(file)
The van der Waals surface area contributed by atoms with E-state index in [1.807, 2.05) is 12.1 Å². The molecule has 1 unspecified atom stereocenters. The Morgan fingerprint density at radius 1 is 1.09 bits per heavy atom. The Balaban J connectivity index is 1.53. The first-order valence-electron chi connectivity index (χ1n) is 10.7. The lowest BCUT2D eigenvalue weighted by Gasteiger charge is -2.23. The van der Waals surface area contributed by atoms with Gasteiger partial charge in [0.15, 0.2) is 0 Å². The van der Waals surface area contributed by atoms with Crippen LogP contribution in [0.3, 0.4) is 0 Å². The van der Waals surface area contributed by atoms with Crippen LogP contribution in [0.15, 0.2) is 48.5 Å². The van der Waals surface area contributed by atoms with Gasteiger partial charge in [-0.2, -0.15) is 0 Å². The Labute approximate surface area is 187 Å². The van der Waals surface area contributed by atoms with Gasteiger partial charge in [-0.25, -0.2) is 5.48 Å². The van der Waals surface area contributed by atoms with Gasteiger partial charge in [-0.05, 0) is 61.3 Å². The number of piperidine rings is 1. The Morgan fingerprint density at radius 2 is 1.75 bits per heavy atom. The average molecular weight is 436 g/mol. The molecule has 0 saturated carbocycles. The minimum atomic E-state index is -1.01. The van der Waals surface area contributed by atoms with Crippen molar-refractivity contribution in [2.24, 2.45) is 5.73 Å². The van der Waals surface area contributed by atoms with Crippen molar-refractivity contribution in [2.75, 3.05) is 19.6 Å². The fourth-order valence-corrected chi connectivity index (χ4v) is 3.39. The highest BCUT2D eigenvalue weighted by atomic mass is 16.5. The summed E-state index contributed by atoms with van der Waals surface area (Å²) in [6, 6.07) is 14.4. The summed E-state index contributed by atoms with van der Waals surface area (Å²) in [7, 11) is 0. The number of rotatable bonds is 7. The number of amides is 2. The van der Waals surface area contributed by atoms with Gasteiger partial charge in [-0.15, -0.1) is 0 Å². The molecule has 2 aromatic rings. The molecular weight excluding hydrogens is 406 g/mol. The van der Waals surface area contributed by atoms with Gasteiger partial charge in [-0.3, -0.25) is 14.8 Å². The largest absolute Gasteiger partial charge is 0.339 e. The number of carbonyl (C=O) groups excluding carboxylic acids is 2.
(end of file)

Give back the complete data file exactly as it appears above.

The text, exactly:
The van der Waals surface area contributed by atoms with E-state index in [1.807, 2.05) is 12.1 Å². The molecule has 1 unspecified atom stereocenters. The Morgan fingerprint density at radius 1 is 1.09 bits per heavy atom. The Balaban J connectivity index is 1.53. The first-order valence-electron chi connectivity index (χ1n) is 10.7. The lowest BCUT2D eigenvalue weighted by Gasteiger charge is -2.23. The van der Waals surface area contributed by atoms with Gasteiger partial charge in [0.15, 0.2) is 0 Å². The van der Waals surface area contributed by atoms with Crippen LogP contribution in [0.3, 0.4) is 0 Å². The van der Waals surface area contributed by atoms with Crippen LogP contribution in [0.15, 0.2) is 48.5 Å². The van der Waals surface area contributed by atoms with Gasteiger partial charge in [-0.2, -0.15) is 0 Å². The Labute approximate surface area is 187 Å². The van der Waals surface area contributed by atoms with Gasteiger partial charge in [-0.25, -0.2) is 5.48 Å². The van der Waals surface area contributed by atoms with Gasteiger partial charge in [-0.05, 0) is 61.3 Å². The number of piperidine rings is 1. The Morgan fingerprint density at radius 2 is 1.75 bits per heavy atom. The average molecular weight is 436 g/mol. The molecule has 0 saturated carbocycles. The minimum atomic E-state index is -1.01. The van der Waals surface area contributed by atoms with Crippen molar-refractivity contribution in [2.24, 2.45) is 5.73 Å². The van der Waals surface area contributed by atoms with Crippen molar-refractivity contribution in [2.75, 3.05) is 19.6 Å². The fourth-order valence-corrected chi connectivity index (χ4v) is 3.39. The highest BCUT2D eigenvalue weighted by atomic mass is 16.5. The summed E-state index contributed by atoms with van der Waals surface area (Å²) in [6, 6.07) is 14.4. The summed E-state index contributed by atoms with van der Waals surface area (Å²) in [7, 11) is 0. The number of rotatable bonds is 7. The number of amides is 2. The van der Waals surface area contributed by atoms with Gasteiger partial charge in [-0.15, -0.1) is 0 Å². The molecule has 2 aromatic rings. The molecular weight excluding hydrogens is 406 g/mol. The van der Waals surface area contributed by atoms with Gasteiger partial charge in [-0.3, -0.25) is 14.8 Å². The largest absolute Gasteiger partial charge is 0.339 e. The number of carbonyl (C=O) groups excluding carboxylic acids is 2.